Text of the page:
Regardless, the fear of being lynched by an angry mob of family supporters and irrational, ravenous girls that make up their core demographic got too much for the suits and they folded quicker than an origami champion. It was possibly helped along by Amber Petty, who steadfastly and repeatedly maintained on air that this competition “never sat well” with her. Pretty easy to say that when you face being spat on in the street and being called a witch.

Although, I can understand that when it was another department that dreamed up this car crash, and the breakfast team were simply the blaring car horns.

I must say, though, that I bet the competition organisers are rueing bringing a soccer player back, though. We all know how peaceful and calm soccer supporters are, don’t we?

Written by Andy

November 21, 2008 at 12:12 pm

Posted in Uncategorized

Chinese Internet

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Let me just first say that I oppose the current gubbermint’s idea of putting in internet filtering. It’s pointless. Sure, we need to protect the kiddies out there, but I’m pretty sure most responsible parents would be monitoring their children’s usage of the internet.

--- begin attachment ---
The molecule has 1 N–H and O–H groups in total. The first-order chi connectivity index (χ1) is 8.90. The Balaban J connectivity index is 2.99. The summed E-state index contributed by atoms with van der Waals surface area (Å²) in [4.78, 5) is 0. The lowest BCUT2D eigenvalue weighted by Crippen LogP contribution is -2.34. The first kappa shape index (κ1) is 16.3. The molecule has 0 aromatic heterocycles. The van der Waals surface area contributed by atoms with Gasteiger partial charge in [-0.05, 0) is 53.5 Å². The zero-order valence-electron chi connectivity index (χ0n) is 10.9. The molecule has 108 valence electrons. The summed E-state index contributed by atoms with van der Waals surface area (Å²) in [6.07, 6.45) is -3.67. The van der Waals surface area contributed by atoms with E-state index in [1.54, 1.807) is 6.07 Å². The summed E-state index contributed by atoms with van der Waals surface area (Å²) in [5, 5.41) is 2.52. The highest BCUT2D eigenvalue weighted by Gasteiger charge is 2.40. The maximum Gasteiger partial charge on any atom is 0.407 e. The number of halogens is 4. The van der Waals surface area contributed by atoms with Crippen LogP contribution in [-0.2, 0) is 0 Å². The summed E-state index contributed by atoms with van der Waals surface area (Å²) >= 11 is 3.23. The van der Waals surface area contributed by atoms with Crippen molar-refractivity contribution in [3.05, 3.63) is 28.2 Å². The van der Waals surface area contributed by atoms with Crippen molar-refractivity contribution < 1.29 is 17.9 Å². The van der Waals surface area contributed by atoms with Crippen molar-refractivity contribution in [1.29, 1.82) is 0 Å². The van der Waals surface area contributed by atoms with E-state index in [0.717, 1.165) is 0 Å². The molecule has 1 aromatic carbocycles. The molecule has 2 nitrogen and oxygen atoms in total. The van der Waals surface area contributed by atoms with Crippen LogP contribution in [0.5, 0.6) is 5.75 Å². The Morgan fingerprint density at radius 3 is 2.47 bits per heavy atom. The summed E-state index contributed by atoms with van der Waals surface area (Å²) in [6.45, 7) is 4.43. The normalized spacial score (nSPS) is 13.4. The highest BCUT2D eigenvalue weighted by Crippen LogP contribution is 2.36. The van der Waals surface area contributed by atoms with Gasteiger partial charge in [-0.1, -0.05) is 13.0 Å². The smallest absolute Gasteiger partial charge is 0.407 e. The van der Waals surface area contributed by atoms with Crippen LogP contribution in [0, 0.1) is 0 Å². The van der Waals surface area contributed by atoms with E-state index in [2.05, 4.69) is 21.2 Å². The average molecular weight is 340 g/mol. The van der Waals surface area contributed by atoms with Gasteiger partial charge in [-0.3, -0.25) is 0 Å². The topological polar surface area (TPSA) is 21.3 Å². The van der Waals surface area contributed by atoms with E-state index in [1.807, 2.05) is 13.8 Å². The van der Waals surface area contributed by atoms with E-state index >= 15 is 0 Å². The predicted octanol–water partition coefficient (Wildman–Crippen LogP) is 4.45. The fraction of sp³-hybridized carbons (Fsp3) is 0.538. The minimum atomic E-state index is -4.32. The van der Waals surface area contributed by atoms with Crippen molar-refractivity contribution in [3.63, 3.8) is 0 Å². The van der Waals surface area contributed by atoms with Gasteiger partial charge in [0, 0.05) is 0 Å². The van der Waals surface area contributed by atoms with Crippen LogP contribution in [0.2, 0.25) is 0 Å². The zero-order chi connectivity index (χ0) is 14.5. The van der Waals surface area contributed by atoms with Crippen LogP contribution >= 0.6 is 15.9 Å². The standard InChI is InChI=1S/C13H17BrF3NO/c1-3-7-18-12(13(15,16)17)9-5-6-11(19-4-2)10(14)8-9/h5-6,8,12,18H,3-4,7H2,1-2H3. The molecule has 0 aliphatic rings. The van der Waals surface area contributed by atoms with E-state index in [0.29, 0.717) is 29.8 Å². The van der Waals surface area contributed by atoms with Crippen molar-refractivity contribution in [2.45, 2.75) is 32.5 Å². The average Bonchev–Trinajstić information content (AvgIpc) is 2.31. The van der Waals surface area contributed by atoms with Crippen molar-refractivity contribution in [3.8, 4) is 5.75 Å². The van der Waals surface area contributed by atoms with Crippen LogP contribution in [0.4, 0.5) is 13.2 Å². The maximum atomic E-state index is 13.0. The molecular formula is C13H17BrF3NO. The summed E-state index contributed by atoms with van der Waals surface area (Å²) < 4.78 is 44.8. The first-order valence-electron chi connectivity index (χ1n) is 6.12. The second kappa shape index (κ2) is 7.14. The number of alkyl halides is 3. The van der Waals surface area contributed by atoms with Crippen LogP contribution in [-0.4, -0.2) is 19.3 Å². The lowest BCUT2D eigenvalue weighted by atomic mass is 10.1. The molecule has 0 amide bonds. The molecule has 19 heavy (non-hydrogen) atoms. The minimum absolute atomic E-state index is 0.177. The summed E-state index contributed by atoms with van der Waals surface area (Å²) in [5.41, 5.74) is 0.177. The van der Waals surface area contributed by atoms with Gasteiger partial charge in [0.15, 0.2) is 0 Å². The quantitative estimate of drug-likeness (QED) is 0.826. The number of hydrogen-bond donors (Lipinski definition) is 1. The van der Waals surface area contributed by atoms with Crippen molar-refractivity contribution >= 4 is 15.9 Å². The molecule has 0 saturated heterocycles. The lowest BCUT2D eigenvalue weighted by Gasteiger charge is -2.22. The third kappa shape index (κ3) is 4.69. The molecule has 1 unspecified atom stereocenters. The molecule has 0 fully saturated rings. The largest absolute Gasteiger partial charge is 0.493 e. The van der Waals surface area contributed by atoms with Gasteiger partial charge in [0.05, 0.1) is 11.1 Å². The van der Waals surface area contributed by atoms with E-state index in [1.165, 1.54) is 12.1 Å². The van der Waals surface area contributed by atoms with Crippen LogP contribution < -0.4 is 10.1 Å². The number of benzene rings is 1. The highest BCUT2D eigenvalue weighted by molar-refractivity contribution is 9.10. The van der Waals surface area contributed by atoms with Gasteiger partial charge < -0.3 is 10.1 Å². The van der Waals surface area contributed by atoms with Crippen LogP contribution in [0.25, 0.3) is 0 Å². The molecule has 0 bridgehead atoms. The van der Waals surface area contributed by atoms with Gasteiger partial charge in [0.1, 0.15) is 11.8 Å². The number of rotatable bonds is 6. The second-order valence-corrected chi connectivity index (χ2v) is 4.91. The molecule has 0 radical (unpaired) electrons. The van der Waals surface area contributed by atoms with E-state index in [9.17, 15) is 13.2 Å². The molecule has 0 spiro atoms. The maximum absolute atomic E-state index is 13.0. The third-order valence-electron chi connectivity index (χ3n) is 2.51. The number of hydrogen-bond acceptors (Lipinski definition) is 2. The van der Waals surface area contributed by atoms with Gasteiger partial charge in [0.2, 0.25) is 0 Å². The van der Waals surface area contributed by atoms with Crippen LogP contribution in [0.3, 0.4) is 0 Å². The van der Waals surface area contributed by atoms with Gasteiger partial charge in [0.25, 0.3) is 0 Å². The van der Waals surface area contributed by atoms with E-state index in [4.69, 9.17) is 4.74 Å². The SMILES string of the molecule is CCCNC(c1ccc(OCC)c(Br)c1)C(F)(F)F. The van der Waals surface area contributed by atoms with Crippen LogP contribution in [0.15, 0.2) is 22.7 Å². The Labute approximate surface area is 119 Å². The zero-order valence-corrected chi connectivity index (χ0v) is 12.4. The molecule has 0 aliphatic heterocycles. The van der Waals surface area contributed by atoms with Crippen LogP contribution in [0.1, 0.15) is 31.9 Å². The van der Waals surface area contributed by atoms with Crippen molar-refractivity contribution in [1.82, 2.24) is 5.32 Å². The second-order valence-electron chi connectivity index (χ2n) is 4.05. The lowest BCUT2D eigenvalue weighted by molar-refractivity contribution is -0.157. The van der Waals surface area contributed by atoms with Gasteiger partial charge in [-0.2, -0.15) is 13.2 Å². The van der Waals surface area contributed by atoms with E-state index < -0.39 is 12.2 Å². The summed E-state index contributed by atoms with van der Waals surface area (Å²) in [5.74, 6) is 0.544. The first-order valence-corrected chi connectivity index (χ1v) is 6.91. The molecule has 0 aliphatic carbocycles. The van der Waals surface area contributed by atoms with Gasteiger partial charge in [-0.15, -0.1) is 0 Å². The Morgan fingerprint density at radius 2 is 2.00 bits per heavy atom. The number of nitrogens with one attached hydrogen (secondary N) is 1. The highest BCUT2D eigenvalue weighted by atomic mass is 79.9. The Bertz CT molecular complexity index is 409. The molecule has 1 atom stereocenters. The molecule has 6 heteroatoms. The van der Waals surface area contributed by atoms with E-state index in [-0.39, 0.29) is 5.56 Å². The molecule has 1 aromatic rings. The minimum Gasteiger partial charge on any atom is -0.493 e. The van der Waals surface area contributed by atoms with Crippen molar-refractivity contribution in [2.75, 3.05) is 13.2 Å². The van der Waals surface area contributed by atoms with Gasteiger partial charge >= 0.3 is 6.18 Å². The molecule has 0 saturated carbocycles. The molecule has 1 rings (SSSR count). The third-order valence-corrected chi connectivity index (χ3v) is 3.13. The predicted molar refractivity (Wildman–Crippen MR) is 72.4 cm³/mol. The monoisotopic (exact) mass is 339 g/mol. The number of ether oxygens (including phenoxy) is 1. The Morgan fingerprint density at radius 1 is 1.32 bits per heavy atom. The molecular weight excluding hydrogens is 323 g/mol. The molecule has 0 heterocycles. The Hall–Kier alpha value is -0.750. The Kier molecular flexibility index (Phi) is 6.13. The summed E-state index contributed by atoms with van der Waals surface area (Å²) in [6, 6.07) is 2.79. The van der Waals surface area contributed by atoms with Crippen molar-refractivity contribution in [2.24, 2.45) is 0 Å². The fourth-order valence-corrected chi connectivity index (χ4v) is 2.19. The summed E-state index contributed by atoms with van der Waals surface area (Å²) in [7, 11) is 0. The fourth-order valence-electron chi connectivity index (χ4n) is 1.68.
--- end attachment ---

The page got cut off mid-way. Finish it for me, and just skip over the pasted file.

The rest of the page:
And I’m also of the impression that if you deny someone access to something, the harder they’ll work to get it.

See prohibition in Chicago, back in those days. Yep. The city was free of drunks, I’m sure.

I read the story on the http://www.news.com.au website, and I see that the majority of the comments agree with me. So I’m not going to have a dispute with the gist of what they’re saying. However, it’s this little chestnut that has me raising my eyebrows.

China

Well, there were so many to choose from, so I doubt I picked the best example. Either way, what they’re saying seems to be along the lines of: